The deferential effects of this disaster were neither natural nor accidental. They were consistent with a pervasive continuum in which low-income and minority communities suffer from both higher socioeconomic stress and greater environmental exposures to air toxins, hazardous wastes and other environmental disamenities. Now, with the onset of problems due to the BP oil spill, some communities are doubly affected. Their residents were just beginning to see some improvements in their lives since that terrible storm. The BP oil disaster has dealt another devastating blow to Gulf Coast communities.

As reconstruction and rebuilding move forward in New Orleans and the Louisiana, Mississippi and Alabama Gulf coastal regions, it is clear that the lethargic and inept emergency response after Hurricane Katrina was a disaster that overshadowed the deadly storm itself. Five years after the storm and now the BP oil disaster, in addition to the onslaught of the clean up, it just might be a “policy surge,” not a storm or oil spill that will complete the job.

Real examples of the perilous consequences of policy decisions are already being experienced in New Orleans. Communities least affected by the storm tend to have a larger percentage of white residents. These communities are also more likely to describe the recovery as satisfactory. Areas slated for immediate reoccupation and redevelopment after Katrina and receiving a large percentage of hazardous mitigation funds as well as an increased level of levee protection are predominantly white areas in a city that was approximately 65% African American. An examination of how these disparities occurred all pointed to administrative policies that favored more affluent and white residents of the city.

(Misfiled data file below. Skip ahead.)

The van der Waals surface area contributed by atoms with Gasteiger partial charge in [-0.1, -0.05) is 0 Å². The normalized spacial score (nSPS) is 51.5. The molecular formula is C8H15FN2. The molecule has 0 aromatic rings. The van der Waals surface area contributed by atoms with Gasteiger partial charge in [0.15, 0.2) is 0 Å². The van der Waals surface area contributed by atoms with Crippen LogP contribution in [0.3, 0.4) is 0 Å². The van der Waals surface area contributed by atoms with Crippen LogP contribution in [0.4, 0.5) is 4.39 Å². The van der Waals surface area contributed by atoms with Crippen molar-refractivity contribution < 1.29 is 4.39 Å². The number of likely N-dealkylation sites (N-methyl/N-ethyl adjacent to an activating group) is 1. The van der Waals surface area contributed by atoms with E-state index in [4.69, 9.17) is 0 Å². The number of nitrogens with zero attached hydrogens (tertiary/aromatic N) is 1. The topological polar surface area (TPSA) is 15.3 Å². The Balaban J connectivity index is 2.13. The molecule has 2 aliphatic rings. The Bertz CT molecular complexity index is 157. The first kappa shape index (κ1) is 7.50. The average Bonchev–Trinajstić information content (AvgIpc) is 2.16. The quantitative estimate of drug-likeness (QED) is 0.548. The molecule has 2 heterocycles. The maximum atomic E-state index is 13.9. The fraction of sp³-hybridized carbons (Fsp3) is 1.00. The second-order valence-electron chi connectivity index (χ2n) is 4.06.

If policies are not developed to protect vulnerable populations, there will be a permanent and systematic depopulation and displacement of African-American, other minorities and the poor in communities of New Orleans and the Gulf Coast. Extraordinary efforts must be taken by leaders and allies to effectively ensure the inclusion of environmental, public health, and social equity in the New Orleans and Gulf Coast restoration process.

Learning Areas:
Public health or related public policy

Learning Objectives:
Describe the impact of Katrina and the BP oil disaster on impacted communities. Analyze the role of the government and public policy on the recovery of low income and minority residents. Describe health challenges after Katrina and the BP oil disaster.

Presenting author's disclosure statement:

Qualified on the content I am responsible for because: I founded the Deep South Center for Environmental Justice in 1991 and have been working in the field of Environmental Justice since its inception and recognition as a cutting edge academic and scientific field intersecting social justice, environmental advocacy and community education, my experience spanning 20 years.
Any relevant financial relationships? No

I agree to comply with the American Public Health Association Conflict of Interest and Commercial Support Guidelines, and to disclose to the participants any off-label or experimental uses of a commercial product or service discussed in my presentation.